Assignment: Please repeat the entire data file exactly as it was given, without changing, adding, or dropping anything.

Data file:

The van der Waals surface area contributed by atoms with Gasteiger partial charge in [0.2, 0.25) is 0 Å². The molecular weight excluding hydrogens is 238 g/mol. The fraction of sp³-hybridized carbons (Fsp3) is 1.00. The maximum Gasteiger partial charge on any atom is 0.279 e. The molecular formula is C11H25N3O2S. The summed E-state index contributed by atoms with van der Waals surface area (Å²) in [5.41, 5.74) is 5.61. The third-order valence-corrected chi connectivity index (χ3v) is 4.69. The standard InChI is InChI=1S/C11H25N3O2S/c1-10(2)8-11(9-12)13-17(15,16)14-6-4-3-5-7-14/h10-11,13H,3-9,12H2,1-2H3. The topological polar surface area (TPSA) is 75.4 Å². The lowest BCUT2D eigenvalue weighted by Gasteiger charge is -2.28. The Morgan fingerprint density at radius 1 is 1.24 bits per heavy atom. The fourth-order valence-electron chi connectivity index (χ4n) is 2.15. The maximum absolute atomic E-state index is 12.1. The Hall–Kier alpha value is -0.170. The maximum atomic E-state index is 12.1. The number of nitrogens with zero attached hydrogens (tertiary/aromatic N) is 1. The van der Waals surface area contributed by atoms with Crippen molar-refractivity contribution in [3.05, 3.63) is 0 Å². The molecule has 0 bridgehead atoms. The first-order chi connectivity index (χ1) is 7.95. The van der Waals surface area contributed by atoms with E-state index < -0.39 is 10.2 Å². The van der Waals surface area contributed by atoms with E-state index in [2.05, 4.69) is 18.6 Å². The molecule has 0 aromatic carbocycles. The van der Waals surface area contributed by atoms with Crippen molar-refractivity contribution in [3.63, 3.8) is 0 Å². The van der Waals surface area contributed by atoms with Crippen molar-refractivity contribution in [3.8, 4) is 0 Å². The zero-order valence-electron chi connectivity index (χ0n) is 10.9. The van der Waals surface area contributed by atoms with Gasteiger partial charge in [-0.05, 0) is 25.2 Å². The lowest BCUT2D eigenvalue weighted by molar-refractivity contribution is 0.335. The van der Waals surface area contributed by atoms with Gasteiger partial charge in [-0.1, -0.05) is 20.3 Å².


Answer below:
The van der Waals surface area contributed by atoms with Gasteiger partial charge in [0.2, 0.25) is 0 Å². The molecular weight excluding hydrogens is 238 g/mol. The fraction of sp³-hybridized carbons (Fsp3) is 1.00. The maximum Gasteiger partial charge on any atom is 0.279 e. The molecular formula is C11H25N3O2S. The summed E-state index contributed by atoms with van der Waals surface area (Å²) in [5.41, 5.74) is 5.61. The third-order valence-corrected chi connectivity index (χ3v) is 4.69. The standard InChI is InChI=1S/C11H25N3O2S/c1-10(2)8-11(9-12)13-17(15,16)14-6-4-3-5-7-14/h10-11,13H,3-9,12H2,1-2H3. The topological polar surface area (TPSA) is 75.4 Å². The lowest BCUT2D eigenvalue weighted by Gasteiger charge is -2.28. The Morgan fingerprint density at radius 1 is 1.24 bits per heavy atom. The fourth-order valence-electron chi connectivity index (χ4n) is 2.15. The maximum absolute atomic E-state index is 12.1. The Hall–Kier alpha value is -0.170. The maximum atomic E-state index is 12.1. The number of nitrogens with zero attached hydrogens (tertiary/aromatic N) is 1. The van der Waals surface area contributed by atoms with Crippen molar-refractivity contribution in [3.05, 3.63) is 0 Å². The molecule has 0 bridgehead atoms. The first-order chi connectivity index (χ1) is 7.95. The van der Waals surface area contributed by atoms with E-state index < -0.39 is 10.2 Å². The van der Waals surface area contributed by atoms with E-state index in [2.05, 4.69) is 18.6 Å². The molecule has 0 aromatic carbocycles. The van der Waals surface area contributed by atoms with Crippen molar-refractivity contribution in [3.63, 3.8) is 0 Å². The van der Waals surface area contributed by atoms with Crippen molar-refractivity contribution in [3.8, 4) is 0 Å². The zero-order valence-electron chi connectivity index (χ0n) is 10.9. The van der Waals surface area contributed by atoms with Gasteiger partial charge in [-0.05, 0) is 25.2 Å². The lowest BCUT2D eigenvalue weighted by molar-refractivity contribution is 0.335. The van der Waals surface area contributed by atoms with Gasteiger partial charge in [-0.1, -0.05) is 20.3 Å².